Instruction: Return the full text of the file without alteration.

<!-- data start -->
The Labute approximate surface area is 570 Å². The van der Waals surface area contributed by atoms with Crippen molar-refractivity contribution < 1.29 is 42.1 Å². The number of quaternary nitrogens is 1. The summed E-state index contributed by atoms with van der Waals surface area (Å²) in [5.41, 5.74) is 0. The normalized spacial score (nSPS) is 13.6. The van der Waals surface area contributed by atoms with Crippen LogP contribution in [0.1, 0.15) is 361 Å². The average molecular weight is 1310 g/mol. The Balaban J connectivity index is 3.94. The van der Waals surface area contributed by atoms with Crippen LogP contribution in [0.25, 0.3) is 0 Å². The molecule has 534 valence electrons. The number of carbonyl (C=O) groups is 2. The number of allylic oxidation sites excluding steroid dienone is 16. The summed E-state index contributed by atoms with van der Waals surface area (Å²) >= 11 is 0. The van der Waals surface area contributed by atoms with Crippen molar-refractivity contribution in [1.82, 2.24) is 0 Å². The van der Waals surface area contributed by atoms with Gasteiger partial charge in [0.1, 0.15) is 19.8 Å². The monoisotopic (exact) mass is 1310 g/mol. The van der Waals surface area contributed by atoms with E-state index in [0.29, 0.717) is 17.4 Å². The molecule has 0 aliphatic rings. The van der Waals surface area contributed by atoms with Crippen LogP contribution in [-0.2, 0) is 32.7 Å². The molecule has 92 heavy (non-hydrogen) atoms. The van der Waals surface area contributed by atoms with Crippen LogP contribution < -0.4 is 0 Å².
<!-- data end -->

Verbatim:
The Labute approximate surface area is 570 Å². The van der Waals surface area contributed by atoms with Crippen molar-refractivity contribution < 1.29 is 42.1 Å². The number of quaternary nitrogens is 1. The summed E-state index contributed by atoms with van der Waals surface area (Å²) in [5.41, 5.74) is 0. The normalized spacial score (nSPS) is 13.6. The van der Waals surface area contributed by atoms with Crippen LogP contribution in [0.1, 0.15) is 361 Å². The average molecular weight is 1310 g/mol. The Balaban J connectivity index is 3.94. The van der Waals surface area contributed by atoms with Crippen LogP contribution in [0.25, 0.3) is 0 Å². The molecule has 534 valence electrons. The number of carbonyl (C=O) groups is 2. The number of allylic oxidation sites excluding steroid dienone is 16. The summed E-state index contributed by atoms with van der Waals surface area (Å²) >= 11 is 0. The van der Waals surface area contributed by atoms with Crippen molar-refractivity contribution in [1.82, 2.24) is 0 Å². The van der Waals surface area contributed by atoms with Gasteiger partial charge in [0.1, 0.15) is 19.8 Å². The monoisotopic (exact) mass is 1310 g/mol. The van der Waals surface area contributed by atoms with E-state index in [0.29, 0.717) is 17.4 Å². The molecule has 0 aliphatic rings. The van der Waals surface area contributed by atoms with Crippen LogP contribution in [-0.2, 0) is 32.7 Å². The molecule has 92 heavy (non-hydrogen) atoms. The van der Waals surface area contributed by atoms with Crippen LogP contribution < -0.4 is 0 Å².